In this example, we show how to use the GridCurve object, which is key to analyze digital curves.
Using the Z2i shortcut, you can merely declare it as follows:
You can load your grid curve from a text file that contains the coordinates of some points (each coordinate separated by a white space and one point per line).
For instance, the file smallSquare.dat used above contains:
Using the STL file stream, you can initialize your grid curve from the file data as follows:
DGtal::Board2D is a nice way of displaying many 2D objects. See Board2D: a stream mechanism for displaying 2D digital objects for further details.
Using the stream mechanism of DGtal::Board2D, you can write your grid curve in a vector-graphics file (here in postscript, but xfig, svg, pdf are other available formats).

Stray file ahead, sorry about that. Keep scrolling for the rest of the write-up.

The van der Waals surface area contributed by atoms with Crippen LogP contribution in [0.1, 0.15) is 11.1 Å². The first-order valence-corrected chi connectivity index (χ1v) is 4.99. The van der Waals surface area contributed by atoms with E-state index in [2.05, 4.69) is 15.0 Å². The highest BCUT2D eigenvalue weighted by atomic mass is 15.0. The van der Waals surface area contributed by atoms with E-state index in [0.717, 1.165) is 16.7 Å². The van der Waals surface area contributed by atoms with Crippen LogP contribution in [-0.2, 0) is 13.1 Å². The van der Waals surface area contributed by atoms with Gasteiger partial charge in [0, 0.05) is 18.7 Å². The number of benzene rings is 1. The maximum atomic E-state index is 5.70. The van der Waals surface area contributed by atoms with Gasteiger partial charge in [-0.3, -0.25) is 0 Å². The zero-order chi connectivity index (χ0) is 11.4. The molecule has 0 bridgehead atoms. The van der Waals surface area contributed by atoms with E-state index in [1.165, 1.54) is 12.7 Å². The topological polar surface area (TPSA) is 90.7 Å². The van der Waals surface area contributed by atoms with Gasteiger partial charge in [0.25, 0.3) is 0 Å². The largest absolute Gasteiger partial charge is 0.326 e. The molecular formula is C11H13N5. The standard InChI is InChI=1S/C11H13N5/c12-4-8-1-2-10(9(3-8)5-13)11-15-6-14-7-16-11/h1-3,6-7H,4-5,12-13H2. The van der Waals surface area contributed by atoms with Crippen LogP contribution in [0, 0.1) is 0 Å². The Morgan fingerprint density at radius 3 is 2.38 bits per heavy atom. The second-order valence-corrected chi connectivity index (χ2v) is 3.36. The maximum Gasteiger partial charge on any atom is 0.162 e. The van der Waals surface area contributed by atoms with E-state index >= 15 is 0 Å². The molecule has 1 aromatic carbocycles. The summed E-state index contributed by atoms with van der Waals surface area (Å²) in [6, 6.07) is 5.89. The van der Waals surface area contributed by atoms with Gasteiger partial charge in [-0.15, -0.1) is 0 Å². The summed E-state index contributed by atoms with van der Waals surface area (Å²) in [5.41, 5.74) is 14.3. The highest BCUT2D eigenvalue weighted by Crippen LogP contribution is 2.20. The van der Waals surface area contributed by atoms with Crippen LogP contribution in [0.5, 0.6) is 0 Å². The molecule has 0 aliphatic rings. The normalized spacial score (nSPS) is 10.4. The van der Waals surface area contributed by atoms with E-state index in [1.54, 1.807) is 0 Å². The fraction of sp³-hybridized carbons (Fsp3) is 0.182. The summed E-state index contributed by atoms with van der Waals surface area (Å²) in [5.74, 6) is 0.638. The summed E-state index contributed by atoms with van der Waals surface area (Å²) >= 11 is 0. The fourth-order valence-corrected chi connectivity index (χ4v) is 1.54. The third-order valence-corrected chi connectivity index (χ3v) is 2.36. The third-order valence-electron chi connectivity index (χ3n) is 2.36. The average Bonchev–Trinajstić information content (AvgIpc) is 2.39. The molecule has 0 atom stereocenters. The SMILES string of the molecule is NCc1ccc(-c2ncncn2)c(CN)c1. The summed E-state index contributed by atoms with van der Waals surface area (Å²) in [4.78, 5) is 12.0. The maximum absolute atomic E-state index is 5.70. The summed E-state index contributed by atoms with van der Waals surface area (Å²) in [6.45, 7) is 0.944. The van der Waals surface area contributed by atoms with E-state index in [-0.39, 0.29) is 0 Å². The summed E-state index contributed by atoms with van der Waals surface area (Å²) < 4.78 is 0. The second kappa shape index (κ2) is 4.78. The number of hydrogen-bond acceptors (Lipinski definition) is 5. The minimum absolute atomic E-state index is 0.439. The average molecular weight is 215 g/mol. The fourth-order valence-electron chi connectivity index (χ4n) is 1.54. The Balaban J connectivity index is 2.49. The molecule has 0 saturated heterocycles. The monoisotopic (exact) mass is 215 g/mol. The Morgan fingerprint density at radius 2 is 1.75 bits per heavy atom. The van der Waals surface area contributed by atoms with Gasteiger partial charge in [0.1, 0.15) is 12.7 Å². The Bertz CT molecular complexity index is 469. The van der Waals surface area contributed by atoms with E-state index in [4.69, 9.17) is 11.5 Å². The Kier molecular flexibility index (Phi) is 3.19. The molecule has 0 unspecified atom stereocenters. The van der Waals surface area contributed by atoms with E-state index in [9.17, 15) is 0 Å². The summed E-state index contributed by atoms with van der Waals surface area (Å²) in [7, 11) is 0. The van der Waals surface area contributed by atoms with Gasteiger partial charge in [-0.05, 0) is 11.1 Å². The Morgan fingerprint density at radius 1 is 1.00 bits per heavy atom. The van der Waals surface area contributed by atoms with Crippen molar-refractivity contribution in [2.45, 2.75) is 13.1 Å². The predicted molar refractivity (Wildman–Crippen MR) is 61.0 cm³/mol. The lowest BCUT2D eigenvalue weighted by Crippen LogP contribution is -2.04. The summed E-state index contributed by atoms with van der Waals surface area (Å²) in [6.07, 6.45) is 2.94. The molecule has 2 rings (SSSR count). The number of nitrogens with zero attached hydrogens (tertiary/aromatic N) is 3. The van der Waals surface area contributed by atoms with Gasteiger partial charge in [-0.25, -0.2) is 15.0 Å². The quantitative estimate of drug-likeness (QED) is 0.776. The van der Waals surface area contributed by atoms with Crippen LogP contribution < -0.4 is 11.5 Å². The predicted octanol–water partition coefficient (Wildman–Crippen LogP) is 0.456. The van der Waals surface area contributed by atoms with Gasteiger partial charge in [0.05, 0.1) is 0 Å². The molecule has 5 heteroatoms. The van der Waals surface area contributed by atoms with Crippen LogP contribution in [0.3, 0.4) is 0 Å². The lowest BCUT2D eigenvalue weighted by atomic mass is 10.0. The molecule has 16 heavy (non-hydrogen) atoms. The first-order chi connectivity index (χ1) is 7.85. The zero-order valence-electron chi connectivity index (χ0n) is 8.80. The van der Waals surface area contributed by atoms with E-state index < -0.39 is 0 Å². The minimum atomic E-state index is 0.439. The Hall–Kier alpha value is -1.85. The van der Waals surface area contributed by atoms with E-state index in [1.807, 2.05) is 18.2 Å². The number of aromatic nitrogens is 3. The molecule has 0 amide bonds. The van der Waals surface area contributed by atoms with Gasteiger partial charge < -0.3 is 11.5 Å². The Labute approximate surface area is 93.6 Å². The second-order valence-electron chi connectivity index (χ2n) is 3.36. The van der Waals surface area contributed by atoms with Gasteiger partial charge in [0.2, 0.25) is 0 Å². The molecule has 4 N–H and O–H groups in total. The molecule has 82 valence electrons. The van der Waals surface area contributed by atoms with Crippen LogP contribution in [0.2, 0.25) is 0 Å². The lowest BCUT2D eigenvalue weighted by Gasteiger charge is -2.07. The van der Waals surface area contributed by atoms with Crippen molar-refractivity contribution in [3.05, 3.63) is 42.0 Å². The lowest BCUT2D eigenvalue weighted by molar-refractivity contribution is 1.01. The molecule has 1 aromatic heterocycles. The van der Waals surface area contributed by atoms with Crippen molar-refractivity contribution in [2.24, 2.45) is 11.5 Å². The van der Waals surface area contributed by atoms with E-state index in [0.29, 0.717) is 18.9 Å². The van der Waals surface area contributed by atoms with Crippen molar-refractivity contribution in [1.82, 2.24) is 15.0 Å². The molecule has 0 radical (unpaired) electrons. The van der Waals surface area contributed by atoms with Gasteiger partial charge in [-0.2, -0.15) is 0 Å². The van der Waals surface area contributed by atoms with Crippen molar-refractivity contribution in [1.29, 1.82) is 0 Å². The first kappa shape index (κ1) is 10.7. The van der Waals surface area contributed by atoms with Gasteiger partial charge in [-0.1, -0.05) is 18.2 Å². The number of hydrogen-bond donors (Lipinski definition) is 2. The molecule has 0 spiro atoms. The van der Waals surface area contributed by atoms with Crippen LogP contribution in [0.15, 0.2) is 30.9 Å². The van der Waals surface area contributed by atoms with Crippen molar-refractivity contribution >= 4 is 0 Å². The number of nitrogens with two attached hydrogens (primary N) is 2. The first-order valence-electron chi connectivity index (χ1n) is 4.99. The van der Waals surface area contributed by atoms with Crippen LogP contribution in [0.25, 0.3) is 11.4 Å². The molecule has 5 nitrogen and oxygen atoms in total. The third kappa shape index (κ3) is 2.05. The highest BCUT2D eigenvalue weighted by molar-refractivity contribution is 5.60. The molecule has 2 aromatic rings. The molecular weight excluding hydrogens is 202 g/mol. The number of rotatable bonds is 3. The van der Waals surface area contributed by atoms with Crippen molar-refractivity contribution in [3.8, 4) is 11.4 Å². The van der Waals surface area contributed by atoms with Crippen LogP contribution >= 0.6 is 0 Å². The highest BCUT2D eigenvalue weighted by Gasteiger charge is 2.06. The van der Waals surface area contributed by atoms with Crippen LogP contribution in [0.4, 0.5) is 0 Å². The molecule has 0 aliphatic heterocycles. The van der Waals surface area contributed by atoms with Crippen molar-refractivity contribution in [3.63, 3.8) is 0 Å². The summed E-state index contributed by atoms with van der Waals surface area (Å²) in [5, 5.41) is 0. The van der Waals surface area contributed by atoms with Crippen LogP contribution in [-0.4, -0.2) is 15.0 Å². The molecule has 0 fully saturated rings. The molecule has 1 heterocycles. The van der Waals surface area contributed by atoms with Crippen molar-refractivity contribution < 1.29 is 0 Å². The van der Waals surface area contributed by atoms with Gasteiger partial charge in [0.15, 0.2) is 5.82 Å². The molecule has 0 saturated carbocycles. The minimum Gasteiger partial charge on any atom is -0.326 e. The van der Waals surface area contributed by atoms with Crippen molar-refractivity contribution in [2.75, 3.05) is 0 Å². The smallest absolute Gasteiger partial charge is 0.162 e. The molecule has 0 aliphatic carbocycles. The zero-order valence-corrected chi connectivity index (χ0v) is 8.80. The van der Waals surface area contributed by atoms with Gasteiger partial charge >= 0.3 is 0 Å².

Here is a png conversion of the resulting image:
A same digital curve may be viewed in very different ways: either as an alternating sequence of cells, or as a sequence of points, or as a sequence of codes, and so one. Moreover, some processing algorithms require a specific type of elements: either 4-connected points, 8-connected points, grid edges, and so one. That is why the GridCurve object provides many ranges, i.e. objects that provides services to iterate over a sequence of elements.
For instance, if you have to (or want to) work with 8-connected digital curves, you can get the grid curve inner points as follows:
If you have to (or want to) work with separating algorithms, you can get the grid curve incident points as follows:
Here are the basic includes:
In order to use the drawing mechanism, you have to include: